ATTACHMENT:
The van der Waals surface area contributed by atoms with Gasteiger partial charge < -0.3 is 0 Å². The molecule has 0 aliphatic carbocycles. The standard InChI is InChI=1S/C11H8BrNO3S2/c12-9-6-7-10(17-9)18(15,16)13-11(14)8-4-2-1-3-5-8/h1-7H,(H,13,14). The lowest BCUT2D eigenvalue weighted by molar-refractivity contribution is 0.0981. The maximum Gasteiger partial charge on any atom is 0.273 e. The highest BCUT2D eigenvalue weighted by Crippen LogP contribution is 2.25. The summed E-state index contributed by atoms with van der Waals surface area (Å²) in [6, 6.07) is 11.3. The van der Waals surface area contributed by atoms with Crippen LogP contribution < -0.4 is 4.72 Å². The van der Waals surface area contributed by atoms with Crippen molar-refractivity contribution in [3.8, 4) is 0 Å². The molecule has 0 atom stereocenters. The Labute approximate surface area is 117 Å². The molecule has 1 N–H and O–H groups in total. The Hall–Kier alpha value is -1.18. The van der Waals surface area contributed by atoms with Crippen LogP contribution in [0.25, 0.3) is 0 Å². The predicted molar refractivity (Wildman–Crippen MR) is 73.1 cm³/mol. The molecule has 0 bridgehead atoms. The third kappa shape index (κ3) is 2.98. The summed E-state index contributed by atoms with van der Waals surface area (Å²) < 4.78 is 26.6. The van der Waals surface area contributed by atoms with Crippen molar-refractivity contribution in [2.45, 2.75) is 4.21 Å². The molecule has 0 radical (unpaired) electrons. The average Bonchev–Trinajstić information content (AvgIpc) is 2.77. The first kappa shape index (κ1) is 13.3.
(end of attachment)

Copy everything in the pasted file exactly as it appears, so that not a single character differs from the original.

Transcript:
The van der Waals surface area contributed by atoms with Gasteiger partial charge < -0.3 is 0 Å². The molecule has 0 aliphatic carbocycles. The standard InChI is InChI=1S/C11H8BrNO3S2/c12-9-6-7-10(17-9)18(15,16)13-11(14)8-4-2-1-3-5-8/h1-7H,(H,13,14). The lowest BCUT2D eigenvalue weighted by molar-refractivity contribution is 0.0981. The maximum Gasteiger partial charge on any atom is 0.273 e. The highest BCUT2D eigenvalue weighted by Crippen LogP contribution is 2.25. The summed E-state index contributed by atoms with van der Waals surface area (Å²) in [6, 6.07) is 11.3. The van der Waals surface area contributed by atoms with Crippen LogP contribution < -0.4 is 4.72 Å². The van der Waals surface area contributed by atoms with Crippen molar-refractivity contribution in [3.8, 4) is 0 Å². The molecule has 0 atom stereocenters. The Labute approximate surface area is 117 Å². The molecule has 1 N–H and O–H groups in total. The Hall–Kier alpha value is -1.18. The van der Waals surface area contributed by atoms with Crippen LogP contribution in [0.25, 0.3) is 0 Å². The predicted molar refractivity (Wildman–Crippen MR) is 73.1 cm³/mol. The molecule has 0 bridgehead atoms. The third kappa shape index (κ3) is 2.98. The summed E-state index contributed by atoms with van der Waals surface area (Å²) < 4.78 is 26.6. The van der Waals surface area contributed by atoms with Crippen molar-refractivity contribution in [2.45, 2.75) is 4.21 Å². The molecule has 0 radical (unpaired) electrons. The average Bonchev–Trinajstić information content (AvgIpc) is 2.77. The first kappa shape index (κ1) is 13.3.